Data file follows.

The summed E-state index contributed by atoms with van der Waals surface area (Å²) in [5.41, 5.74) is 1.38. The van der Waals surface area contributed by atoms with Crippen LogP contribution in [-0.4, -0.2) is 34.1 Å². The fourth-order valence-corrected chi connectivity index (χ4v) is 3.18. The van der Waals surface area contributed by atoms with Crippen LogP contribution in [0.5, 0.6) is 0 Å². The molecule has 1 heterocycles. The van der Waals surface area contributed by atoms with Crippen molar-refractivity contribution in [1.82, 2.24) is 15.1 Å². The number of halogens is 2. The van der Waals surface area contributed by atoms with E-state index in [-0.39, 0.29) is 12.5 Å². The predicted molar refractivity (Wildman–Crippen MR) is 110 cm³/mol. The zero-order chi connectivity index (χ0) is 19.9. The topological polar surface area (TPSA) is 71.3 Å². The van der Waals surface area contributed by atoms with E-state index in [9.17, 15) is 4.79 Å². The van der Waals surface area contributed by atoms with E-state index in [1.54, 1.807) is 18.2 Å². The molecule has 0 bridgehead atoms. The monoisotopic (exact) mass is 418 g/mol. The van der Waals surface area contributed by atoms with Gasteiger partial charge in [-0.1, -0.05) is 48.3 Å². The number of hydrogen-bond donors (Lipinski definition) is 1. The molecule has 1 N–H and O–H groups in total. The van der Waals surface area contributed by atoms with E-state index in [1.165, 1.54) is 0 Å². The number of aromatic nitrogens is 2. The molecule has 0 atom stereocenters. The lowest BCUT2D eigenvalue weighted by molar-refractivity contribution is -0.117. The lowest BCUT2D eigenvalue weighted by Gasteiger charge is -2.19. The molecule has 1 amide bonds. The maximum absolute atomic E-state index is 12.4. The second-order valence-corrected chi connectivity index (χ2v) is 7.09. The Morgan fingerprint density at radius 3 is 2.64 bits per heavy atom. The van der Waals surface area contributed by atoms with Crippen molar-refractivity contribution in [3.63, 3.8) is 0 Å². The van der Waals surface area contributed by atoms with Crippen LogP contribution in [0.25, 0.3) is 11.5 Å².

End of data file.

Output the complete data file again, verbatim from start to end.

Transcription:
The summed E-state index contributed by atoms with van der Waals surface area (Å²) in [5.41, 5.74) is 1.38. The van der Waals surface area contributed by atoms with Crippen LogP contribution in [-0.4, -0.2) is 34.1 Å². The fourth-order valence-corrected chi connectivity index (χ4v) is 3.18. The van der Waals surface area contributed by atoms with Crippen LogP contribution in [0.5, 0.6) is 0 Å². The molecule has 1 heterocycles. The van der Waals surface area contributed by atoms with Crippen molar-refractivity contribution in [1.82, 2.24) is 15.1 Å². The number of halogens is 2. The van der Waals surface area contributed by atoms with E-state index in [-0.39, 0.29) is 12.5 Å². The predicted molar refractivity (Wildman–Crippen MR) is 110 cm³/mol. The zero-order chi connectivity index (χ0) is 19.9. The topological polar surface area (TPSA) is 71.3 Å². The van der Waals surface area contributed by atoms with E-state index in [9.17, 15) is 4.79 Å². The van der Waals surface area contributed by atoms with E-state index in [1.54, 1.807) is 18.2 Å². The molecule has 0 bridgehead atoms. The monoisotopic (exact) mass is 418 g/mol. The van der Waals surface area contributed by atoms with Gasteiger partial charge in [-0.1, -0.05) is 48.3 Å². The number of hydrogen-bond donors (Lipinski definition) is 1. The molecule has 1 N–H and O–H groups in total. The van der Waals surface area contributed by atoms with E-state index in [1.165, 1.54) is 0 Å². The number of aromatic nitrogens is 2. The molecule has 0 atom stereocenters. The lowest BCUT2D eigenvalue weighted by molar-refractivity contribution is -0.117. The lowest BCUT2D eigenvalue weighted by Gasteiger charge is -2.19. The molecule has 1 amide bonds. The maximum absolute atomic E-state index is 12.4. The second-order valence-corrected chi connectivity index (χ2v) is 7.09. The Morgan fingerprint density at radius 3 is 2.64 bits per heavy atom. The van der Waals surface area contributed by atoms with Crippen molar-refractivity contribution in [3.63, 3.8) is 0 Å². The van der Waals surface area contributed by atoms with Crippen LogP contribution in [0.25, 0.3) is 11.5 Å².